How Vulnerable is our Country? Looking into Olympus Has Fallen
By LeQuita C. Harrison
Many Americans believe that the United States is for the most part undefeatable. With our strong military base and fairly balanced government system and laws of many opportunities, it is hard to doubt our strength.
Throughout history we have fought our own battles into gaining our own independence and republic system and through the climb have helped many allies with their own. But when all else seems perfect there is still doubt of the country’s will in remaining the top power across the world.
With China and Korea being technically advanced and the United States owing debts that continue to rise, is it possible that this country is more vulnerable than it seems?
In the new movie Olympus Has Fallen, released on March 22, 2013, director Antoine Fuqua has a different perspective of America’s defense system. The movie takes place in our very own Washington, DC. The action pack thriller continues with a gruesome attack on the White House by a North Korean terrorist named Kang (Rick Yune). He ends up succeeding. Conquering the entire White House and killing hundreds while doing so. Unfortunately, President Benjamin Asher (Aaron Eckhart) was captured- in his own safe quarters- along with Melissa Leo portraying the Secretary of Defense and the Vice President. To the rescue was Mike Banning played by Gerard Butler. A once secret service agent, Banning returns to the White House and takes out each terrorist one by one, alone, until he saves the president and kill Yang.
The movie included a ton of violent gruesome scenes that one reviewer stated, “…as brash as a Super Bowl halftime show, bloodier than Gettysburg, and more far-fetched than Dennis Kucinich’s endless runs for President.” Katey Rich continued saying, “It is, in other words, very American.”
But what is America saying about itself? We find ourselves injecting our services on those in the eastern countries whether it’s for unnecessary gain or not. Take our war in Iraq. The reason we went to war was, “… because of the imminent threat of Saddam’s weapons of mass destruction and ties to terrorism,” says PBS Frontline. “Yet to date, no such weapons or ties have been revealed.” This war led to America trying to help them rebuild their defense system.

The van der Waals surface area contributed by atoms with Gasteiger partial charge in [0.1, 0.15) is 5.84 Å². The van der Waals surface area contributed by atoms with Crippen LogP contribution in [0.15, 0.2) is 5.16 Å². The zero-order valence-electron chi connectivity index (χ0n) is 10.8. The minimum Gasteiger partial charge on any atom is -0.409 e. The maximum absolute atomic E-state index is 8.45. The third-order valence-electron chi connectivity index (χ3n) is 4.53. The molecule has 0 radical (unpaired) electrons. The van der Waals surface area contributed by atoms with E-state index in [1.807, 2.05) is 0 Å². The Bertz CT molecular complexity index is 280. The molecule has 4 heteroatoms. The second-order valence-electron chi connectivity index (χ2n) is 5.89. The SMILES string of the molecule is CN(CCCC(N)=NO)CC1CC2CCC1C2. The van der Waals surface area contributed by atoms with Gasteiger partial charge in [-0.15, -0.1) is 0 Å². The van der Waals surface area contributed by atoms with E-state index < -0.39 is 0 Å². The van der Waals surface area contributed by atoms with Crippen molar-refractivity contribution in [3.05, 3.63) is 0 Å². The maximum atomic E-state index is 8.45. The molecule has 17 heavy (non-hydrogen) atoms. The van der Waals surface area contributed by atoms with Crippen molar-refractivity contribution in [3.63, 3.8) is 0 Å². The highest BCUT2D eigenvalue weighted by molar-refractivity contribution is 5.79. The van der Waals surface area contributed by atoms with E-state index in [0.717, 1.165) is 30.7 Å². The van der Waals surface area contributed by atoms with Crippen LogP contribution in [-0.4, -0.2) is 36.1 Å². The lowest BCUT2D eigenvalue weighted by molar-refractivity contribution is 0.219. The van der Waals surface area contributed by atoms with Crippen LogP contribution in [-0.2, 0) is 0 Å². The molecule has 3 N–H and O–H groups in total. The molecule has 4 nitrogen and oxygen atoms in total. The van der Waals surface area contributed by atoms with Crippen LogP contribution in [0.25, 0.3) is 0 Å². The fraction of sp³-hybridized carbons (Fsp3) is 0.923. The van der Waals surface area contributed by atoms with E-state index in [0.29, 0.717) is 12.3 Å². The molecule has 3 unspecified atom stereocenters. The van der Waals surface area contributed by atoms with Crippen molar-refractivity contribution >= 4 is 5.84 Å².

We should look at this like a disease. If a nation is weak on the inside it will in the long run affect its strength on the outside. America may be a country set on peacemaking but this movie acknowledges the need to look at our own government and defense, how we treat our own people, and how well prepared the citizens are incase an invasion does occur.
After watching the movie Tylvia Koromah was asked how did this movie make you feel about America’s security and defense system against invaders? She replied, “I think that it illustrated that there are terrorists who are always looking for ways to destroy America. There are groups of people throughout the world who have missions to destroy the white house, which is the central power of this county.”
In one article called The Department of Defense is Not About Defense, acknowledges that, “…no nation on earth has the military capability, the money, or even the interest in successfully invading and occupying the United States.” And explains how the Department of Defense uses their time to help other nations with their own.
Although, Olympus Has Fallen was only a depiction of what can occur if an invasion could happen, it cannot help but leave their audience thinking. Take the scene of the gunfight in front of the White House and the North Korean terrorist’s bravery in taking over the American airway. An invader may not be able to hold out for too long once our defense is set free but if the country’s head representative is taken hostage by a plan we could not see, how weak are the defenses then?
As Banning continued his search for the president, the Speaker of the House (Morgan Freeman) taking the role as Acting President, sat weary and stressful in the Pentagon wandering what they should do. Their time soon runs out as Yang executes one person at a time until they have the information they need to destroy America.
They soon come to an agreement to let Yang have what he wants for the exchange and safety of the president. The viewers and the characters wandered what they were going to do after the president was safe only to see their opportunity to rescue him was impossible, realizing they couldn’t identify him amongst the masks approaching the helicopter. Time warped down to nothing at this point as the activated nuclear bombs located in almost every state was about to deploy.
This part exposed how vulnerable America’s defense may be when they think too much about rescuing the president than protecting the entire country. Although, both are a high priority, this movie gave the impression that when all gets ruff our representative is more important than the country wiping itself clean with its own nuclear bombs. Good thing this movie relied on one man to end it all or the ending wouldn’t have been too pleasing.
God forbid anything like this happening, Olympus Has Fallen continues to keep people thinking. The movie hit up to 70 million dollars in budget since its release. It exposed the possible vulnerability of America’s defense system when America’s ego has reached its last point.
LeQuita C. Harrison. 4/22/2013